Deploy your application

This page describes how to use Google Cloud Deploy to get your application into your intended target runtime environments. Before you do this, you need to create your delivery pipeline and targets.

This page includes how to do the following:

  • Invoke your delivery pipeline to create a release.

  • Promote that release.

  • Approve or reject the promotion.

  • Abandon a release.

  • Manually deploy directly to a specific target.

Before you begin

This section describes the things you need to have in place before you can deploy your application using Google Cloud Deploy.

Invoke your delivery pipeline to create a release

You can now submit your application to be deployed according to the delivery pipeline you created.

  1. Run your regular continuous-integration (CI) process, creating the deployable artifact or artifacts.

  2. Initiate the delivery pipeline by calling Google Cloud Deploy to create a release.

    Run the following command from the directory containing your Skaffold config:

    gcloud deploy releases create RELEASE_NAME --delivery-pipeline=PIPELINE_NAME --region=REGION
    

    Where:

    RELEASE_NAME is a name to give to this release. The name must be unique among all releases for this delivery pipeline.

    You can specify dynamic release names by including '$DATE' or '$TIME' or both. For example, if you invoke this command at 3:07pm UTC, 'rel-$TIME' resolves to rel-1507. '$DATE' and '$TIME' must be in single-quotes, and the time is UTC time on the machine where you invoke the command.

    PIPELINE_NAME is the name of the delivery pipeline that will manage deployment of this release through the progression of targets. This name must match the name field in the pipeline definition.

    REGION is the name of the region in which you're creating the release, for example us-central1. This is required.

This command uploads a tarball containing your configs to a Cloud Storage bucket and creates the release. Google Cloud Deploy also automatically creates a rollout and deploys your image to the first target defined in the delivery pipeline.

In addition to the parameters shown with this command, you can include either of the following options:

  • --images=<name=path/name:$IMAGE_SHA>,<name=path/name:$IMAGE_SHA>

    A collection of image name to image full-path replacements.

  • --build_artifacts=<path/file>

    A reference to a Skaffold build artifacts output file, which can be passed in to represent the image full path replacements

These two options are mutually exclusive.

You can also include the a flag to have Google Cloud Deploy generate a skaffold.yaml file for you:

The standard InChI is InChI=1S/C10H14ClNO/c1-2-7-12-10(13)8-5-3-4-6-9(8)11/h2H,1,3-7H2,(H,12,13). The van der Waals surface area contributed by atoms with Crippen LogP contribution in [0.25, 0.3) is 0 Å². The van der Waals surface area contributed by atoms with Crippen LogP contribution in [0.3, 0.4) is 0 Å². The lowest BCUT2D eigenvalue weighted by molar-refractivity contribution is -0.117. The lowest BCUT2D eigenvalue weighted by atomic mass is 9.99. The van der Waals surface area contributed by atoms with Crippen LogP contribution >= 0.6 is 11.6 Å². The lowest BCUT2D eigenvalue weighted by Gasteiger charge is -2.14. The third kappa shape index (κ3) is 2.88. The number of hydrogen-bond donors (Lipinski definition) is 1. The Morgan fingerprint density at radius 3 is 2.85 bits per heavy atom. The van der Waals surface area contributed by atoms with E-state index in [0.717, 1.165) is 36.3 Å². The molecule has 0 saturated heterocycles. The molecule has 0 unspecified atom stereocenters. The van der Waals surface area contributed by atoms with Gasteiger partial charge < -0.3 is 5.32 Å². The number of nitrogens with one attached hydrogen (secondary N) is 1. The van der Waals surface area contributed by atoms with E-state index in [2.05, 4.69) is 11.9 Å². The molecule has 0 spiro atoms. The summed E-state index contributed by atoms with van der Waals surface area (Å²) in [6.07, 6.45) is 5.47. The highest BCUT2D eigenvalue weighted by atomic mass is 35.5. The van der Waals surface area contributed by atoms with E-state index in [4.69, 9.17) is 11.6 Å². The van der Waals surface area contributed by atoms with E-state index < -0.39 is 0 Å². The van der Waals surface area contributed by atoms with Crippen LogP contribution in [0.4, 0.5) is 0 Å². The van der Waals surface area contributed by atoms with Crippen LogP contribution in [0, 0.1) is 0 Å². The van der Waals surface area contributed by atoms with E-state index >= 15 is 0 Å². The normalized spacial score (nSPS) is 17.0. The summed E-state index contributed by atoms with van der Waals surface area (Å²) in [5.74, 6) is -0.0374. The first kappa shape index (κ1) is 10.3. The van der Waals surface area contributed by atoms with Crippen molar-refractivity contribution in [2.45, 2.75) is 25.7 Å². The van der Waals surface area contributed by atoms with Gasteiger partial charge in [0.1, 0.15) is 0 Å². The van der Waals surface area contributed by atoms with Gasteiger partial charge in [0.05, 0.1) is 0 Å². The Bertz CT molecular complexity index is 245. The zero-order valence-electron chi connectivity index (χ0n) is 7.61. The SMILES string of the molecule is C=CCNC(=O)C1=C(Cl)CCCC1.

• --from-k8s-manifest=MANIFEST

    The generated Skaffold config is based on the manifest you pass this flag. Using this flag with either the --skaffold-file flag or the --source flag, generates an error. See Generating your skaffold.yaml for more details.

Change the deployment timeout

For deployments to GKE and Anthos target clusters, there are three separate timeouts that affect how long the system waits for Kubernetes to report a stable deployment:

  • Cloud Build has a timeout of 1 hour on operations that Cloud Build performs for Google Cloud Deploy.

    You can change this timeout in the configuration for your execution environment.

  • Skaffold has a health-check timeout (deploy.statusCheckDeadlineSeconds), which is the amount of time, in seconds, to wait for deployments to stabilize.

    The default is 600 seconds (10 minutes). To use this timeout, deploy.statusCheck must be set to true. By default, it is. If statusCheck is false, there is no status check, the rollout is marked successful after kubectl apply finishes successfully.

  • For Kubernetes resources of kind: Deployment, there's Deployment.spec.progressDeadlineSeconds, which is the amount of time Kubernetes waits for the Deployment to report as stable.

    This timeout is applicable to Deployment resources only. Here's how these first two timeouts work together:

    • If Deployment.spec.progressDeadlineSeconds, in Kubernetes, is unset, then the Skaffold health-check timeout is the effective timeout, whether it's the default or is explicitly set.

    • If Deployment.spec.progressDeadlineSeconds, in Kubernetes, is set, then Skaffold ignores its own health-check timeout, and the Kubernetes progress deadline is the effective timeout. However, if the Kubernetes timeout is explicitly set to 600 (10 minutes), then Skaffold assumes that it's the default (unset) and ignores it, and the Skaffold timeout is used (if set).

    • If neither timeout is set, then the effective timeout is the Skaffold default of 600 (10 minutes).

    Besides Deployments, other Kubernetes resources can have timeouts, which do not influence the stability timeout. If any of these are present, review them to ensure they are not in conflict with the stability timeout.

    If Skaffold (or Cloud Build) times out, the GKE deployment continues to run. Google Cloud Deploy shows a failure, but it can still succeed or fail on the GKE cluster.

To change your deployment stability timeout:

  1. Ensure that deploy.statusCheck is set to true in skaffold.yaml.

    true is the default. When true, Skaffold waits for health checks to report a stable deployment, subject to the timeout value in the next step.

  2. In skaffold.yaml, set statusCheckDeadlineSeconds to the number of seconds you want to wait.

    deploy:
      ...
      statusCheck: true
      statusCheckDeadlineSeconds: 600
      ...
    

    The default is 600 (10 minutes). Skaffold waits this amount of time for a stable deployment. If this time is exceeded before the deployment is stable, the deployment fails.

  3. In your Kubernetes manifest, for resources of kind: Deployment, set Deployment.spec.progressDeadlineSeconds to the same value as you set for statusCheckDeadlineSeconds.

What's next